Chronicle of the Middle East and North Africa

Child Labor: Between Individual Needs and Operating Networks

Child labor
A Yemeni boy holds his notebooks as school children attend an open-air class on September 16, 2019 in the Yemeni village of al-Kashar in Taez governorate. Photo: Ahmad AL-BASHA/ AFP

Nour Abbas

Wars and conflicts in the countries of the Middle East and North Africa have has tremendous negative impact on children. As a result of these conflicts, some children are forced to laborious work. Others are pushed to mendicity! What comes in mind is the following question: Did the networks operating these children succeed in deceiving local communities?

In the beginning, we must note that children in conflict areas are exposed to various types of psychological and social pressures. They are also the most exposed to physical and mental abuse. In general, children are considered the most vulnerable victims of wars wherever they occur. It is not an exaggeration if I say that children that are only exposed to pressures are the most fortunate ones in these regions!

Statistics about laborious children in countries like Syria and Yemen are clearly absent. Meanwhile, the International Labour Organization (ILO) seeks to limit such a phenomenon in these two countries, even to a minimum. Among the practices which ILO resorts to deal with this issue is employing children in less difficult jobs. According to the organization, “many of these children are involved in types of labor that are classified by the ILO Convention no. 182 as the worst forms of child labor. The list includes recruiting and using children by armed groups and militias, forced or early marriage, mendicity, and labor in poor health and social environments.”

Ironically, ILO has previously classified mendicity as a “not a widespread phenomenon” in these countries.

However, that is not strange. Whoever thinks that children begging is an individual work that children practice on their own is at fault. Between 2011 and 2019, more than 2 million Syrian children dropped out of education. Moreover, more than 5 million children are in need! At this point, massive suspicious networks try their best to attract most of these children. The recruiting process may begin via one of the child’s relatives, or via networks that work on a family level as the members of some families work entirely in mendicity!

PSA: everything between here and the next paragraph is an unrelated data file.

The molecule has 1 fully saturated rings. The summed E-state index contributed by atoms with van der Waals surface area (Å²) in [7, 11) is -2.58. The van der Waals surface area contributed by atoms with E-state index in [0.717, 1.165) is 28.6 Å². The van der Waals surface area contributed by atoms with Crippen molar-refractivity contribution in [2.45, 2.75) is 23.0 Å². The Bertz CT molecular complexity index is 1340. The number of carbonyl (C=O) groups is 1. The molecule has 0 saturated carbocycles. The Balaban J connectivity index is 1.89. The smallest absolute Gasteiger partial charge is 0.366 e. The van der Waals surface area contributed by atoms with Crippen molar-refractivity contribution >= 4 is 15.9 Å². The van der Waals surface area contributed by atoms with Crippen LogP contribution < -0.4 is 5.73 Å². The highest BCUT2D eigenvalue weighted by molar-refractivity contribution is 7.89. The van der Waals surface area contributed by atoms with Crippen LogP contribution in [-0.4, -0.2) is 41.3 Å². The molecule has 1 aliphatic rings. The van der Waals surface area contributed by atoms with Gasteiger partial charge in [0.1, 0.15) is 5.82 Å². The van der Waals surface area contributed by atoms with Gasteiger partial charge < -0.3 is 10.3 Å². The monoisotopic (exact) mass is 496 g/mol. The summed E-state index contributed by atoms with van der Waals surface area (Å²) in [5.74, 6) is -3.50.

In this manner, many children are deprived of their right to education and are exposed to all kinds of psychological pressures. It must be indicated here that this category of children is the most exposed to physical abuse and harassment due to being continuously on the streets. Local communities may be deceived by presenting instant aids permanently for these children; aids that lead children to eternal mendicity, as the aid provided to children is the main reason for their operators to throw them on the side of the road. For example, if you talk to a begging child in Damascus, you will find out that he/she will be beaten if not able to collect more than 10 thousand Syrian pounds (about 5 dollars). The operator assumes that the amount will be collected within only 5 hours because children are intensely prepared to gain social sympathy. At first, the child is taught to say that he/she is not a beggar, but a worker. Work ranges from selling gum and tissue boxes to selling expired pens and roses on the sidewalks. Children are dressed in a manner that is completely unsuitable with the weather, such as wearing summer clothes in rain. It is tragic to know that operators deprive children – during work hours – of the warm clothes provided to them by people during. In fact, they use this as a means to deceive local communities even more!

Mendicity is also a profession for children in Egypt. In 2016, the Crime Research Center at the Egyptian National Center for Social & Criminological Research issued a report about this issue. According to that report, more than 21.000 children are involved in mendicity.

It should be noted here that providing aids is a social responsibility that has to be supported by institutions capable of ridding children from inhumane labors that don’t provide them anything!

However, without enforcing laws in these countries, and as communities are deceived by these networks, the question will remain about the fate of children who are operated in mendicity and what their future will be.


The opinions expressed in this publication are those of our bloggers. They do not purport to reflect the opinions or views of Fanack or its Board of Editors.

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